Newborn babies are immune to many diseases because they have antibodies they got from their mothers. However, this immunity goes away during the first year of life.
If an unvaccinated child is exposed to a disease germ, the child’s body may not be strong enough to fight the disease. Before vaccines, many children died from diseases that vaccines now prevent, such as whooping cough, measles, and polio. Those same germs exist today, but because babies are protected by vaccines, we don’t see these diseases nearly as often.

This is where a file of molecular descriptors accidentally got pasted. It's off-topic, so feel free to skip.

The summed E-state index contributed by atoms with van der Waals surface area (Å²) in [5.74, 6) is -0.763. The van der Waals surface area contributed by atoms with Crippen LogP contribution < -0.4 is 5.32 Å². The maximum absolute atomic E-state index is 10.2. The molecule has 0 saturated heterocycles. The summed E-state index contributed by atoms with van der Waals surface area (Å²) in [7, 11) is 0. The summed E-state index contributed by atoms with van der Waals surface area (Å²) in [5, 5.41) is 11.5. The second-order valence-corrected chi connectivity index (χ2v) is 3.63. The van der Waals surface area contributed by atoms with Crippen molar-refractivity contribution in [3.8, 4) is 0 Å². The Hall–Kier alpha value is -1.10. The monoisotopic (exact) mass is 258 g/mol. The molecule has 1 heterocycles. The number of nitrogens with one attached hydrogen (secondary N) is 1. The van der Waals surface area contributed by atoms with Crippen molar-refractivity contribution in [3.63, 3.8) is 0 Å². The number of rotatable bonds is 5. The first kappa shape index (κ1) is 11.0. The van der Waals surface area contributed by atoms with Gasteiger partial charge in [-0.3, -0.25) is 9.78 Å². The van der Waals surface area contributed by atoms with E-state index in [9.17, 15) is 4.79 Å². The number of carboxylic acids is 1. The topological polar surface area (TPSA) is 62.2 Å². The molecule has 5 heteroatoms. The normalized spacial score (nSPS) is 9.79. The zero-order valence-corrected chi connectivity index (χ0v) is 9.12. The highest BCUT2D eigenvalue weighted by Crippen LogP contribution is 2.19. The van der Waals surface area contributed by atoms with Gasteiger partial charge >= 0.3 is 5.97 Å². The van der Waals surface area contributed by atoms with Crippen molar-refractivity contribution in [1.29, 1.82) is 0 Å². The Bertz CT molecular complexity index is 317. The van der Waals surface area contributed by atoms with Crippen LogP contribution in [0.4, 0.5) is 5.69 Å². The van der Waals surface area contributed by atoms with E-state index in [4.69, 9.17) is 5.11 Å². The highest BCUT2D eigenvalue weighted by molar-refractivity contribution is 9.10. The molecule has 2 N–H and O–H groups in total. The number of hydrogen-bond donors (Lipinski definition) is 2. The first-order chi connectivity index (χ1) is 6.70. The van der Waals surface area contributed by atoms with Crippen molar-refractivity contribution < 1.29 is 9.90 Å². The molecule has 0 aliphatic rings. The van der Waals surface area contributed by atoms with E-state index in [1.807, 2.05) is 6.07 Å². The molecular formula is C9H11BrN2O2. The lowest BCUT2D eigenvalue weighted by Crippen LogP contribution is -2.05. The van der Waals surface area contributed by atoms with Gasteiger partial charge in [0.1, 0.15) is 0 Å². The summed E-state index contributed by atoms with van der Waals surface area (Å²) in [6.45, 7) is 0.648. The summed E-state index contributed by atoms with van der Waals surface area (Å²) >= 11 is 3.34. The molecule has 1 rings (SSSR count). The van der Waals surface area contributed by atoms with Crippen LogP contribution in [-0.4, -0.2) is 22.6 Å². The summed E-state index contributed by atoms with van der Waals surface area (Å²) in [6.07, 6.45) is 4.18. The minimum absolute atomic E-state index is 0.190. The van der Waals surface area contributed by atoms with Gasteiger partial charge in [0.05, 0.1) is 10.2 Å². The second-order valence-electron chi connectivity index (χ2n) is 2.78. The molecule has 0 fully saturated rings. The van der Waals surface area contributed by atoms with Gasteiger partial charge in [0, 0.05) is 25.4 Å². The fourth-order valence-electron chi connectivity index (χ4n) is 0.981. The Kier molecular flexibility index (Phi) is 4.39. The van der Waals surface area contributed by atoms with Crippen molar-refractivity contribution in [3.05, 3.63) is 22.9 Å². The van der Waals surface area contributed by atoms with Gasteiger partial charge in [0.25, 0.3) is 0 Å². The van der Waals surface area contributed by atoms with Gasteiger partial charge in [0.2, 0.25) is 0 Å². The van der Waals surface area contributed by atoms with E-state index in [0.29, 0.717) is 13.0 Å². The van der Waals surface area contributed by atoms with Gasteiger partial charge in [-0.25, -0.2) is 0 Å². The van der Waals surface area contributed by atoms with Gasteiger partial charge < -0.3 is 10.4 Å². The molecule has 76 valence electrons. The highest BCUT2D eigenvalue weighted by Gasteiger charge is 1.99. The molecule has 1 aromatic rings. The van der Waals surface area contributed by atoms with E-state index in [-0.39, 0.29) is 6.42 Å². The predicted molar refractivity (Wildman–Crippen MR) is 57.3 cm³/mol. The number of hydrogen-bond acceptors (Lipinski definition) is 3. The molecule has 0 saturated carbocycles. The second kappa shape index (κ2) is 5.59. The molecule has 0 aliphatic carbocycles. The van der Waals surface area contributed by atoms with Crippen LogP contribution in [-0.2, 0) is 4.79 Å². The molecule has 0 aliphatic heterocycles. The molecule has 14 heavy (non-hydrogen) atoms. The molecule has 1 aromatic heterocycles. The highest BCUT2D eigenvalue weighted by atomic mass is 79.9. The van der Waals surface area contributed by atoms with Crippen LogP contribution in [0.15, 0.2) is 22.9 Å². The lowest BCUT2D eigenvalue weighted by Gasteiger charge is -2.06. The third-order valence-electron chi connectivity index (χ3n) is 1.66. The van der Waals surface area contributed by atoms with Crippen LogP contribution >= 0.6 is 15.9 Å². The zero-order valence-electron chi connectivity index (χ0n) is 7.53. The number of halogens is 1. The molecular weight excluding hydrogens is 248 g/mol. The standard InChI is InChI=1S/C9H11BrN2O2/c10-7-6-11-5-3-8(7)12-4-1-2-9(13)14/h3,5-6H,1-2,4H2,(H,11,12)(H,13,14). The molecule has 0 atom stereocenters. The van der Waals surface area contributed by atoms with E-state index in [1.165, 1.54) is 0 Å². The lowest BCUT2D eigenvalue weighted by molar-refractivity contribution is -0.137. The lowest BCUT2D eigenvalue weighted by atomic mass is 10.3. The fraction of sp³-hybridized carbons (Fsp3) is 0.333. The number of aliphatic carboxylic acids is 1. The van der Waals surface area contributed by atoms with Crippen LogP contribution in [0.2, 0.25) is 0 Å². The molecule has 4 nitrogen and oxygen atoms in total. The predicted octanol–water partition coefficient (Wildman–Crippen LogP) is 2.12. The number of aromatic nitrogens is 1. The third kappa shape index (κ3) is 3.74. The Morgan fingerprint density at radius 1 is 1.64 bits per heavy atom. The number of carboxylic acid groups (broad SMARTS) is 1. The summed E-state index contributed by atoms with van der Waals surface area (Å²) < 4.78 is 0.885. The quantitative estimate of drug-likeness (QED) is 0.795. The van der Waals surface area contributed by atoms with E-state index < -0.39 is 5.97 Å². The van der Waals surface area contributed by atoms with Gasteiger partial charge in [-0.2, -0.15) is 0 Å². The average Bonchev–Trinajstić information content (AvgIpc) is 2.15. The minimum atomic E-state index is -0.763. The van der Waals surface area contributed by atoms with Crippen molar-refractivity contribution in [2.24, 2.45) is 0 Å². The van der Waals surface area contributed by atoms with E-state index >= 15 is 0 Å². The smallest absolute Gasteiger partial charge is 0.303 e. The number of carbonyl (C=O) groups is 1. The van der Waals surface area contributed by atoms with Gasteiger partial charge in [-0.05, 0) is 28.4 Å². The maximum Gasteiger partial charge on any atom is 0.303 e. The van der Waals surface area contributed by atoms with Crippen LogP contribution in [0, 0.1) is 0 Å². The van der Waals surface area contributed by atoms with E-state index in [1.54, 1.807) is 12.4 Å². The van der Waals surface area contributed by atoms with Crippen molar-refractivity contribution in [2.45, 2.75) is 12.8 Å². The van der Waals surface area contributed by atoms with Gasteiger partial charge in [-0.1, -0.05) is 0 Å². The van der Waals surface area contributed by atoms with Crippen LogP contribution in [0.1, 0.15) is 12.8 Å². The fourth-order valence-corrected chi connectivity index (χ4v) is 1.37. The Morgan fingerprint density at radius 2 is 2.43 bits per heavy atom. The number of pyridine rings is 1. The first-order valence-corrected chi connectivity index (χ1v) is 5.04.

Immunizing individual children also helps to protect the health of our community, especially those people who cannot be immunized (children who are too young to be vaccinated, or those who can’t receive certain vaccines for medical reasons), and the small proportion of people who don’t respond to a particular vaccine.
Vaccine-preventable diseases have a costly impact, resulting in doctor’s visits, hospitalizations, and premature deaths. Sick children can also cause parents to lose time from work. (www.cdc.gov)